Who remembers this?
When I went looking for info, I learned that McDonald's Big Mac Supper Club was unique to the Los Angeles area. Guess they figured there were so many out-of-work performers that it might be a draw.
So in August, 1976, at 5 pm, McDonald's put checkered tablecloths on the table--and they were cloth, not plastic--and set flowers on the tables (OK, those were plastic). They dimmed the lights to create a different ambiance. A story in the LA Times claims that gowned hostesses actually seated patrons . . . and then the entertainment began.
This was a 3-week program at select McDonald's all over the county, and the only caveat was that the performers had to be amateurs--McD's wanted no trouble with the unions, according to the Times.
Who performed? Locals. "Jugglers, jazz combos, belly dancers, Barbershop quartets, gospel singers," according to the Times. And in Pasadena, a 12-year-old who taken up the Jew's harp two weeks previously.
A follow-up letter-to-the-editor indicates that performers had to sign a contract allowing McD's to use their pictures or recordings made at the event.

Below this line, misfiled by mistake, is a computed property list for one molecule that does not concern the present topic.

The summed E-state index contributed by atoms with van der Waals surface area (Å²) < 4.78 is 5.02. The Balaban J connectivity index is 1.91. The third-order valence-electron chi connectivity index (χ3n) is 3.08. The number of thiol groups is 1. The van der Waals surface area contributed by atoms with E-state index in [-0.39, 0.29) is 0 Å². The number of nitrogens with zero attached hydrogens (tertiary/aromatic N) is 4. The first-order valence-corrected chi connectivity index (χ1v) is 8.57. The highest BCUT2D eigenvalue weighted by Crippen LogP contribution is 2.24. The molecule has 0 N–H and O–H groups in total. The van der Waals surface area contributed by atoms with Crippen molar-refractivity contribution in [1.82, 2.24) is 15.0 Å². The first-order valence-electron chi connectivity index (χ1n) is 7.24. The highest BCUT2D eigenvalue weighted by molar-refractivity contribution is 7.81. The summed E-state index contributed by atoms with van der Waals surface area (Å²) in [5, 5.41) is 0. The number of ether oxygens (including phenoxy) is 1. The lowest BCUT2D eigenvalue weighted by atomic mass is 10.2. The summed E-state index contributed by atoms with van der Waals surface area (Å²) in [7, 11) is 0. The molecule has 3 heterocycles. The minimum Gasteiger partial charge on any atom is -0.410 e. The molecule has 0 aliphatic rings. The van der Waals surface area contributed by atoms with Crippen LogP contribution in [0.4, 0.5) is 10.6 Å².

BTW, the picture above left is there because 1976 was also the year that McDonald's first tried to aim ads at the African American community, which resulted in some controversy--mostly over the "Dinnertimin'" phrase above.
Back to the Big Mac Supper Club. Did it really last only 3 weeks?
I checked the Corporate Timeline, and the Big Mac Supper Club is not even mentioned. I did learn that the Egg McMuffin made its national debut in 1975, however, so this wasn't a complete waste of time. (The Egg MuMuffin was developed in 1971 by Herb Peterson, who had left an advertising agency that handled McDonalds' account to open his own Santa Barbara franchise a few years before.)
The Mac Tonight video below is from 1987 and Bob Baker created and manipulated the puppet.
Are my memories confused, or is this a redo of the Big Mac Supper Club promotion? Back to Proquest, where I learn that the 1987 Mac Tonight campaign did originate in LA, then went national--but only in 1987.
I vaguely remember a commercial for the Big Mac Supper Club in which a woman in a slinky gown sang that phrase over and over, but have been unable to find the ad on YouTube.
In LA, at least, and to the boomer generation, "The Big Mac Supper Club" entered the lexicon of hip phrases--along with "Tar-ZHAY" and "J.C. Pen-NAY"--used be those who believed they saw right through pretension and could mock those who did not. Hah!